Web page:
The hyperconnection between people, machines and organizations is a pervasive megatrend that characterizes our society in any aspects, at any level, in any part of the world.Executive SummaryIf a carrier assumes that a telematics proposition is the same for personal auto customers as it is for commercial, or the same for all shapes and sizes of commercial customers, they run a high risk of failure in launching telematics capabilities, according to Nationwide AVP Pete Frey and CM Guest Editor Matteo Carbone.
After giving some background on the slow growth of connected devices generally, Frey and Carbone describe what’s needed for successful execution of telematics programs—leadership commitment to building a business capability, not a program—and an organizational effort of shared learnings. This is what Nationwide Insurance is doing in leveraging knowledge from personal auto insurance successes to a commercial auto insurance business transformation, while also being mindful of differences in customer and distribution channels to marry value propositions to specific customer needs.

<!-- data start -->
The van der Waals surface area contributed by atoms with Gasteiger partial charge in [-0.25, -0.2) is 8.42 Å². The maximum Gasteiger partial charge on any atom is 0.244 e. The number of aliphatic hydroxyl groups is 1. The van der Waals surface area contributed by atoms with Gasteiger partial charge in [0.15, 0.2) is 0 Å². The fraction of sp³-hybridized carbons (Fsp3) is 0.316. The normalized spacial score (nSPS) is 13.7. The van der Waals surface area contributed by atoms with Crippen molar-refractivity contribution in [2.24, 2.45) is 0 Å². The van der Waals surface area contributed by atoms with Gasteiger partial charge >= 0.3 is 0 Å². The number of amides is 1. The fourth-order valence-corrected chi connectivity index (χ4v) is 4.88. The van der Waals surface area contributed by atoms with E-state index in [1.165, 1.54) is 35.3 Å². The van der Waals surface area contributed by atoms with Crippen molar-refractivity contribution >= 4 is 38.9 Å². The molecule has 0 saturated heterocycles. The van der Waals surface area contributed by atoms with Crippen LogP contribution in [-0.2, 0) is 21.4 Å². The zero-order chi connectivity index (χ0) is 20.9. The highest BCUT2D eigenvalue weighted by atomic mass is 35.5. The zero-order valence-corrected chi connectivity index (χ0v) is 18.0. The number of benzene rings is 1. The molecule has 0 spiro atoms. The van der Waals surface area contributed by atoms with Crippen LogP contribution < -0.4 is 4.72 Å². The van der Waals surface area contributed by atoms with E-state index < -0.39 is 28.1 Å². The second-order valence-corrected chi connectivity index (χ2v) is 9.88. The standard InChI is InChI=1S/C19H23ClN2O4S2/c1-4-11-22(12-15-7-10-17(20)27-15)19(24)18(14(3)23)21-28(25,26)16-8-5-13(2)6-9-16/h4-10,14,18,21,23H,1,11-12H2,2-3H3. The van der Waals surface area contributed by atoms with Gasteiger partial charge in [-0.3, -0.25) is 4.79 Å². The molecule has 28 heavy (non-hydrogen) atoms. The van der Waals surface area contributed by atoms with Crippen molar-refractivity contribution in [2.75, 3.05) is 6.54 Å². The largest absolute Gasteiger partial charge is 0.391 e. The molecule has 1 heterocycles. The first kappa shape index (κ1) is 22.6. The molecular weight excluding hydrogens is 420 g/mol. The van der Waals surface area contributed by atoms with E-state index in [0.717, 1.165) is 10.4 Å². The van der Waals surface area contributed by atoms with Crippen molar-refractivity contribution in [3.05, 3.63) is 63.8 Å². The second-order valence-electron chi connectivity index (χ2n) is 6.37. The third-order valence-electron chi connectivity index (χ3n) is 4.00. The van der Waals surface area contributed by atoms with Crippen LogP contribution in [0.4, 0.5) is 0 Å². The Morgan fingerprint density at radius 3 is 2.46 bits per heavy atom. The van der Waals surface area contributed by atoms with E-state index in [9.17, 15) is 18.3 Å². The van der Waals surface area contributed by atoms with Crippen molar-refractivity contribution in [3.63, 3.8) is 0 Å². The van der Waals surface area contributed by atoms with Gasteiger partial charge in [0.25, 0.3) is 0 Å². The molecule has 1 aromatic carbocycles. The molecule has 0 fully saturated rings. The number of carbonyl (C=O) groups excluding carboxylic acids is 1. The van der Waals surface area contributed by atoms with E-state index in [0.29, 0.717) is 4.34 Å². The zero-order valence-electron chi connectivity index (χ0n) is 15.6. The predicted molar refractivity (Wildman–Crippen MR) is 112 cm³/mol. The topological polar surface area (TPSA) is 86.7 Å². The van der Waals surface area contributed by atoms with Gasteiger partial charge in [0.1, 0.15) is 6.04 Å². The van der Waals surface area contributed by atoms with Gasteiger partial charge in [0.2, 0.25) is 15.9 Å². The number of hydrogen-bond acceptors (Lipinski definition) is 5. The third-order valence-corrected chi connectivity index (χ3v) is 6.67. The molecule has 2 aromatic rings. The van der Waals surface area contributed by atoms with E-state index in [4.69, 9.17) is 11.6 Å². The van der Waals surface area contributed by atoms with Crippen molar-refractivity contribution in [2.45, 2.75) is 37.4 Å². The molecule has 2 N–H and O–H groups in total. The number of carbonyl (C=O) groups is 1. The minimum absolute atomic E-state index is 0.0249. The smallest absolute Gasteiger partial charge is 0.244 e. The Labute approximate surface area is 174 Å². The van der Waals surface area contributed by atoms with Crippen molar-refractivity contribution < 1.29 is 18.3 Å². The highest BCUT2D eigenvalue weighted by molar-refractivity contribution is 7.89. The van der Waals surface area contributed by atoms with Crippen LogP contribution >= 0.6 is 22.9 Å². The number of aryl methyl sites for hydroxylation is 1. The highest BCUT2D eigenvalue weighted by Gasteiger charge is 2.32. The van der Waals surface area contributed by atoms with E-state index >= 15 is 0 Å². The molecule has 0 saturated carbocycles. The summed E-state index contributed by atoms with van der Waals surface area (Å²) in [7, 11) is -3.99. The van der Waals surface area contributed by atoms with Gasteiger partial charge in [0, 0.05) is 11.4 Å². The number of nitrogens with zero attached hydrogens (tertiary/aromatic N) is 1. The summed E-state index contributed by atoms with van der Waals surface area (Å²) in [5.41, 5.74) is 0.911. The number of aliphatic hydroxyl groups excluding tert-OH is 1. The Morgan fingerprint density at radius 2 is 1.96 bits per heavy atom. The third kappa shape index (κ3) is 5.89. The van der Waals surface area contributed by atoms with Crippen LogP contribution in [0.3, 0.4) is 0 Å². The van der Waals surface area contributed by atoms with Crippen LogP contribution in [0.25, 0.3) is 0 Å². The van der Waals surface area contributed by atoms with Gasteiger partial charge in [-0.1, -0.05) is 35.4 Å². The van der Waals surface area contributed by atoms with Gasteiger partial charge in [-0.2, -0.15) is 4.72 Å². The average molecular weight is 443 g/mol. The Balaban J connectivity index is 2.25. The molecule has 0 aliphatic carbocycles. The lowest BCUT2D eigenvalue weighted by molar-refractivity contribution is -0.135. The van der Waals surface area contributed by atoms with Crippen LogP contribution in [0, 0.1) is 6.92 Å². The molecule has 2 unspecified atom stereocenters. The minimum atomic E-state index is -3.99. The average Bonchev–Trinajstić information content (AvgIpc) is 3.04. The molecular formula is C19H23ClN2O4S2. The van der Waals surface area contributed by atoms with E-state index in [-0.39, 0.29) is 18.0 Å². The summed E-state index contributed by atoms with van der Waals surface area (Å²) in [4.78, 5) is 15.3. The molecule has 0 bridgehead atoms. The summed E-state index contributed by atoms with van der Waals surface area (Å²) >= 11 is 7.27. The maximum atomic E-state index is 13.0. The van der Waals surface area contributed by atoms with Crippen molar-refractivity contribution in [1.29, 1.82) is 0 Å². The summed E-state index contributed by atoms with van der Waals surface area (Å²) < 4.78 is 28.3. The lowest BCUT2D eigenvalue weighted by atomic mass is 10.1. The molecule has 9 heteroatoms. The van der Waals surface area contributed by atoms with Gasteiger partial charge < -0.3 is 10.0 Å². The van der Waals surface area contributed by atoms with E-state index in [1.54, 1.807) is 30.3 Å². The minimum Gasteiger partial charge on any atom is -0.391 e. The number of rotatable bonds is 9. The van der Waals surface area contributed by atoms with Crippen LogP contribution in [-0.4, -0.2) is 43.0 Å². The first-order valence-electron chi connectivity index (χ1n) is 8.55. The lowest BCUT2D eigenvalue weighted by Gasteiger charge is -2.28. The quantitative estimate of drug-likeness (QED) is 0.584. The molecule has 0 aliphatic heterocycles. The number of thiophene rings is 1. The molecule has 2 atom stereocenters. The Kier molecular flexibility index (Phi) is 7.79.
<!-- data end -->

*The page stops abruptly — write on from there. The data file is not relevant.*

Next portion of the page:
The Internet of Things (IoT)—or smart connected products that connect people and objects to the Internet, allowing remote transmission and usage of the information about these things and people—is one of the key technologies in this evolution.
Sociologist Barry Wellman made the first observation about personalized networking in his writings in the early years of the millennium. (See, for example, “Physical Place and Cyber Place: The Rise of Networked Individualism,” Wellman, 2001, International Journal of Urban and Regional Research)
Over a decade later, Harvard Business Professor Michael E. Porter and James E. Heppelmann, CEO of industrial software maker PTC, wrote about how information technology was revolutionizing products from cars to industrial equipment, with “smart connected products” forcing companies to rethink how they compete to win customers and deliver value. (“How Smart Connected Products Are Transforming Competition,” by Porter and Hepplemann, Harvard Business Review, 2014)